Saturday, July 17, 2004

And his point is....


Today, David Brooks yammers at some length about Kerry's references to "values" in his presidential campaign. For those of us a bit sick of that type of rhetoric, and who would rather see our presidential candidates focusing on issues, this argument is not without merit. But... since when was it Kerry who introduced "values" into mainstream politics, or insisted that discussion of "values" come before, say, discussion of important issues or even questions of basic competence? According to ABC Online (Australia):
In a story with echoes of that one, in the US Presidential campaign, the Bush/Cheney team is planning to focus attention on traditional values, especially the hot button issues of gay marriage and abortion. ... Forget Iraq. Forget the war on terrorism. Forget the economy. It's time to run on values and what better for firing up the conservative base than gay marriage.
Before lamenting the passage of the era in which rich people publicly flaunted their extreme wealth and were more concerned about "manners" than "values", Brooks announces,
When Kerry uses the word "values," it's meant to send a message: I am not who I am. I am not the blue-blooded prep-school kid who married two millionaires, dated a movie star and has a prenup and umpteen homes in tony locales; who has spent the past two decades as a moderately liberal senator from Massachusetts; and who likes to snowboard at Sun Valley and windsurf off Nantucket. I'm just your back-fence neighbor in Mayberry, out there in overalls, sidlin' over to the fence to chat: "Howdy neighbor! Would you like to come visit for a spell and hear about my values of faith, hope and opportunity?"

This campaign's version of middle-class values is like the Cracker Barrel restaurant version of a small town: a manufactured replica of a wholesome, down-home America that never existed. A realistic portrait of middle-class values would include tattoos, carb-counting and the purchase of voluminous amounts of lottery tickets by people who dream of escaping from the middle class.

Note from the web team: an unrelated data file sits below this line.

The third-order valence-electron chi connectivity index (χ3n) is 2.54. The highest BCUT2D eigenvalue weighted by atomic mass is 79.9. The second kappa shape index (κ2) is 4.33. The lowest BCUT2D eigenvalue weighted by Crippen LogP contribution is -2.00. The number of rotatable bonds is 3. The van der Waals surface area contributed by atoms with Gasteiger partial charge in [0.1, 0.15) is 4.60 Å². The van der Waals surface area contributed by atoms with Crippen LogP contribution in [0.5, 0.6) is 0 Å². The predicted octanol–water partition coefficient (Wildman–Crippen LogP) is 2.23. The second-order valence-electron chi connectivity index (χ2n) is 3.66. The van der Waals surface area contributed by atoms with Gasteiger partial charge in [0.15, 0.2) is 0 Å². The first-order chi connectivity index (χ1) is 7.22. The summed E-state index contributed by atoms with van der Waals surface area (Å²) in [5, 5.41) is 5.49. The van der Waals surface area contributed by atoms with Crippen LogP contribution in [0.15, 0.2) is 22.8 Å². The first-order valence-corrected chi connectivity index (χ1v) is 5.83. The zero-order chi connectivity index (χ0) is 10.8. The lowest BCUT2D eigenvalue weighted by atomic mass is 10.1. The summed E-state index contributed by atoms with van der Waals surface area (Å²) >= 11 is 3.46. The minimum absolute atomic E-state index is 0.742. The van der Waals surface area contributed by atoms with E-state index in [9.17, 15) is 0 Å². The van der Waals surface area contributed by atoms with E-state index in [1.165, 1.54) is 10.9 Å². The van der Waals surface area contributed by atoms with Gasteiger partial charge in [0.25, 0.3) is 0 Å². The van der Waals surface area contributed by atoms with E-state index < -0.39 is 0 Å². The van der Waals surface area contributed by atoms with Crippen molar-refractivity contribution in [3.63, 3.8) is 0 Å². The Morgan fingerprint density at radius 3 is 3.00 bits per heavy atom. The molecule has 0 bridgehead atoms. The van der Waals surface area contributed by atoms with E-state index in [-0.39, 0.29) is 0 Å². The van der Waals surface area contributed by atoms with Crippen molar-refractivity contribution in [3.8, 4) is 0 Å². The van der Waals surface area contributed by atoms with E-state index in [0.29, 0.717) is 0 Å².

Okay... so Kerry is subject to this rather scathing caricature, because he's a rich boy. Surely, given that Bush has been focusing on "values" from the day he entered national politics, Brooks gives equal time to his pampered, privileged upbringing? Think again:
Both John Forbes Kerry and George Walker Bush — who, let's face it, ain't exactly John-Boy Walton — are going to compete furiously over the next three months to see who is the most spiritually middle class.
Yup. There you have it. David Brooks gives us his version of "balanced coverage".

3 comments:

  1. And there's more.... Bush Extends Debate on Values to Children.

    "The culture of America is changing from one that said, 'if it feeds good, do it; and if you've got a problem, blame somebody else,' Bush said, using language reminiscent of his recent campaign speeches.

    The values debate is seen as energizing Bush's strongest supporters, particularly in Republican-leaning rural America.
    "

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  2. CJR Campaign Desk has some comments on the press coverage of the candidates' wealth.

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